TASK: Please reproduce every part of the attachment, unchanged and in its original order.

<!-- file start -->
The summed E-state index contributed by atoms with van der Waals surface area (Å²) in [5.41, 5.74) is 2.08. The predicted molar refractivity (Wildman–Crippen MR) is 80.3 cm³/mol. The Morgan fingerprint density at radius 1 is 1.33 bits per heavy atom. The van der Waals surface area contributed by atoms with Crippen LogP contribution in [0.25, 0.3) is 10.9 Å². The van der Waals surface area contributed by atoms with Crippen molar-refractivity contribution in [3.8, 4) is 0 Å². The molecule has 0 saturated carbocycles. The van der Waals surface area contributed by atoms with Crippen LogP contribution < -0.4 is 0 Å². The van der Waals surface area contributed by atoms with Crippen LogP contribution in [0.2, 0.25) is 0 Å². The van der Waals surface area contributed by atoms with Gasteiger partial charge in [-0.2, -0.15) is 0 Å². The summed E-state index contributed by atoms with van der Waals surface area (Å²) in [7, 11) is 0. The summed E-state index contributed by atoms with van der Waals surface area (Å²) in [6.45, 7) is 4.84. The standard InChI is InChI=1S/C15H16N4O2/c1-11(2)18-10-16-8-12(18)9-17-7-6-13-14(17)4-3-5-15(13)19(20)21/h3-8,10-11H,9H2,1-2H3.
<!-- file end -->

The summed E-state index contributed by atoms with van der Waals surface area (Å²) in [5.41, 5.74) is 2.08. The predicted molar refractivity (Wildman–Crippen MR) is 80.3 cm³/mol. The Morgan fingerprint density at radius 1 is 1.33 bits per heavy atom. The van der Waals surface area contributed by atoms with Crippen LogP contribution in [0.25, 0.3) is 10.9 Å². The van der Waals surface area contributed by atoms with Crippen molar-refractivity contribution in [3.8, 4) is 0 Å². The molecule has 0 saturated carbocycles. The van der Waals surface area contributed by atoms with Crippen LogP contribution < -0.4 is 0 Å². The van der Waals surface area contributed by atoms with Crippen LogP contribution in [0.2, 0.25) is 0 Å². The van der Waals surface area contributed by atoms with Gasteiger partial charge in [-0.2, -0.15) is 0 Å². The summed E-state index contributed by atoms with van der Waals surface area (Å²) in [7, 11) is 0. The summed E-state index contributed by atoms with van der Waals surface area (Å²) in [6.45, 7) is 4.84. The standard InChI is InChI=1S/C15H16N4O2/c1-11(2)18-10-16-8-12(18)9-17-7-6-13-14(17)4-3-5-15(13)19(20)21/h3-8,10-11H,9H2,1-2H3.